Niche breadth and niche overlap
Niche breadth (for each species) and niche overlap (between all pairs of species) were calculated using the aforementioned uni- and bidimensional matrices (with untransformed data). The niche breadth of a species was estimated with the index of Levins (1968)): B = (1 / ΣP i 2), where P is proportional to each resource of a particular species. B is maximal when there is at least a count in each column and is minimal when all counts are in a column. As this index places species along a continuum from generalist to specialist, data were not subdivided by season in this calculation. Niche overlaps were calculated for all data (three matrices), and then niche overlaps were explored by season (nine matrices). The two results were compared.
Niche overlap was calculated with the index of Pianka (1973)): O jk = (Σp ij p ik ) (Σp ij 2 p ik 2)-1/2, where p ij and p ik are proportional values of utilization of resource i by species j and k, respectively. Pianka's index is symmetrical and assumes values ranging from 0 (no resources used in common between two species) to 1 (complete overlap in resource use).
To assess whether the observed patterns in niche overlap differed from patterns of random communities, we compared the mean of observed niche overlap with the mean of niche overlap of communities in the absence of competition. Null models (1,000 iterations) of communities were generated. Null models were calculated with the software EcoSim Professional, vers. 1 (Entsminger 2012), using the RA4 randomization algorithm. As waterbird morphology limits the habitat and feeding techniques used, the RA4 algorithm was chosen to preserve the observed niche. The RA4 algorithm retains the niche breadth (values of rows) of each species and fixes zero states to their observed values. Thus, only non-zero values are reshuffled within each row. Therefore, any differences between the observed data and the null model are above and beyond those imposed by morphological constraints. This algorithm is very conservative as it maintains the structure of the original matrix and produces niche overlap values closer to those of the actual data (Jaksic and Medel 1990; Winemiller and Pianka 1990;Albrecht and Gotelli 2001,1990). Consequently, if the observed mean statistically differs (higher or lower) from the expected mean, the results reveal significant overlap patterns (Albrecht and Gotelli 2001). Observed niche overlap that is higher than the expected level of overlap further implies either that species are sharing a niche (i.e., flocking behavior or clumped resources), a lack of competition, or a strong competition that has not yet led to divergence in resource use. Conversely, observed niche overlap lower than expected implies interspecific competition and resource partitioning (i.e., dispersed resources; Gotelli and Graves 1996).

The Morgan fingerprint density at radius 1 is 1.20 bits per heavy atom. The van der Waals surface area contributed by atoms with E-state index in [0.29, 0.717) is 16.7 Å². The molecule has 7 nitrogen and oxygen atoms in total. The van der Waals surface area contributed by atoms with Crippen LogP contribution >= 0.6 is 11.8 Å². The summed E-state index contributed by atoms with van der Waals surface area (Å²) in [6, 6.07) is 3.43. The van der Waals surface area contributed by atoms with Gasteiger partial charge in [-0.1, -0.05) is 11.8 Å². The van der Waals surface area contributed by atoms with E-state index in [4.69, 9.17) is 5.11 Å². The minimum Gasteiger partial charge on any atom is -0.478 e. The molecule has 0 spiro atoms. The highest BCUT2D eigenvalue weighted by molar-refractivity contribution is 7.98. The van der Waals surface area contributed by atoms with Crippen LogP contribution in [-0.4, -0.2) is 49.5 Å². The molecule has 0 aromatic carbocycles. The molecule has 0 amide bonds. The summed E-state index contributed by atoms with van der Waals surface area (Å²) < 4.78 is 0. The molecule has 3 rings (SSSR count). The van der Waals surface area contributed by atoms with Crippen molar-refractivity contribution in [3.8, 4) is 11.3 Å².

Results of the cluster analysis of feeding techniques suggested that an average Euclidean distance of 1.112 reliably defined species groups. This resulted in three guilds: (T1) divers, (T2) pickers, and (T3) generalists (Figure 2a). Furthermore, the habitat use matrix analysis suggested that an average Euclidean distance of 1.058 split species into four guilds: (H1) deep-water birds, (H2) medium-water birds, (H3) shallow-water birds, and (H4) generalist birds in waters with vegetation of both the peripheral and interior zones (Figure 2b). Guild characteristics were determined using a table of frequency of habitat use and feeding technique for each bird species (Figures 3 and 4).
When we examined both niche dimensions combined (feeding technique and habitat use) and an average Euclidean distance of 1.314, four guilds were established (Figure 5): (G1) divers; (G2) pickers in water, mud, and vegetation; (G3) pickers with neck submerged; and (G4) generalists.
Composition of guilds
The guild of divers (G1) was comprised of Oxyura jamaicensis and Podiceps nigricollis. To obtain food, these bird species dive in deep water without emergent vegetation. Both species show great specialization in using deep waters to feed. Pickers in water, mud, and vegetation comprised guild G2 and were egrets, ibises (Bubulcus ibis, Egretta thula, and Plegadis chihi), and shorebirds (Himantopus mexicanus, Tringa flavipes, Limnodromus scolopaceus, Charadrius vociferus, Actitis macularius, and Calidris minutilla). These wading species particularly fed in areas of shallow water with vegetation and occasionally in cultivated areas adjacent to the lake.
Guild G3 was comprised of bird species that made intermittent peak movements in water, mud, or vegetation to seek prey but, in deep waters, typically caught prey by submerging their necks. These birds were Leucophaeus pipixcan, Phalaropus tricolor, Gallinula galeata, Fulica americana, and Anas cyanoptera.
Finally, G4 included five generalist duck species that captured prey by submerging their bill, head, and neck in deep and shallow waters. These generalist birds were Anas acuta, Anas discors, Anas clypeata, Anas crecca, and Anas platyrhynchos.
Niche breadth by species for each of the niche dimensions (feeding technique and habitat) and for the bidimensional niche was calculated (Table 1). In general, the niche breadth was lower for feeding technique than for habitat use. Guilds G3 and G4 showed higher niche breadths for the three dimensions than the community. These two guilds showed great flexibility in habitat use and feeding technique.